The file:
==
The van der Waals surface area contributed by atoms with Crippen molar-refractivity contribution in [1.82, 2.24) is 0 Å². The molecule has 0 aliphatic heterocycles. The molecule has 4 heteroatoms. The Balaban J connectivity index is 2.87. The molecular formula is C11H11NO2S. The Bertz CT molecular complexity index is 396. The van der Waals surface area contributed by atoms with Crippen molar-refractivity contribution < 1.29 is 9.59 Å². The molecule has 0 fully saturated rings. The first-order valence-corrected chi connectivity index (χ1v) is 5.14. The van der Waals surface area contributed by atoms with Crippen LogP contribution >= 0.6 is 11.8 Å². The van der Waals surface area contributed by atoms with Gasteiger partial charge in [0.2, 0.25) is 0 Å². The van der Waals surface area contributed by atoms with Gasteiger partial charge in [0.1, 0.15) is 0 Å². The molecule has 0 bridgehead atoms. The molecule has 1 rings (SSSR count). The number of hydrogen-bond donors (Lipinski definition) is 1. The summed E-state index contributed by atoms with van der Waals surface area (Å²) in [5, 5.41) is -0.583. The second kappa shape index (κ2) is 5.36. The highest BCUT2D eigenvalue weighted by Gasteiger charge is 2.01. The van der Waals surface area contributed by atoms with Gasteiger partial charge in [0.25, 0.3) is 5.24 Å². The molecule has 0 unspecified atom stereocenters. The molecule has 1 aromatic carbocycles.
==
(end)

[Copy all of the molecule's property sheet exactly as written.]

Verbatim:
The van der Waals surface area contributed by atoms with Crippen molar-refractivity contribution in [1.82, 2.24) is 0 Å². The molecule has 0 aliphatic heterocycles. The molecule has 4 heteroatoms. The Balaban J connectivity index is 2.87. The molecular formula is C11H11NO2S. The Bertz CT molecular complexity index is 396. The van der Waals surface area contributed by atoms with Crippen molar-refractivity contribution < 1.29 is 9.59 Å². The molecule has 0 fully saturated rings. The first-order valence-corrected chi connectivity index (χ1v) is 5.14. The van der Waals surface area contributed by atoms with Crippen LogP contribution >= 0.6 is 11.8 Å². The van der Waals surface area contributed by atoms with Gasteiger partial charge in [0.2, 0.25) is 0 Å². The van der Waals surface area contributed by atoms with Gasteiger partial charge in [0.1, 0.15) is 0 Å². The molecule has 0 bridgehead atoms. The molecule has 1 rings (SSSR count). The number of hydrogen-bond donors (Lipinski definition) is 1. The summed E-state index contributed by atoms with van der Waals surface area (Å²) in [5, 5.41) is -0.583. The second kappa shape index (κ2) is 5.36. The highest BCUT2D eigenvalue weighted by Gasteiger charge is 2.01. The van der Waals surface area contributed by atoms with Gasteiger partial charge in [0.25, 0.3) is 5.24 Å². The molecule has 0 unspecified atom stereocenters. The molecule has 1 aromatic carbocycles.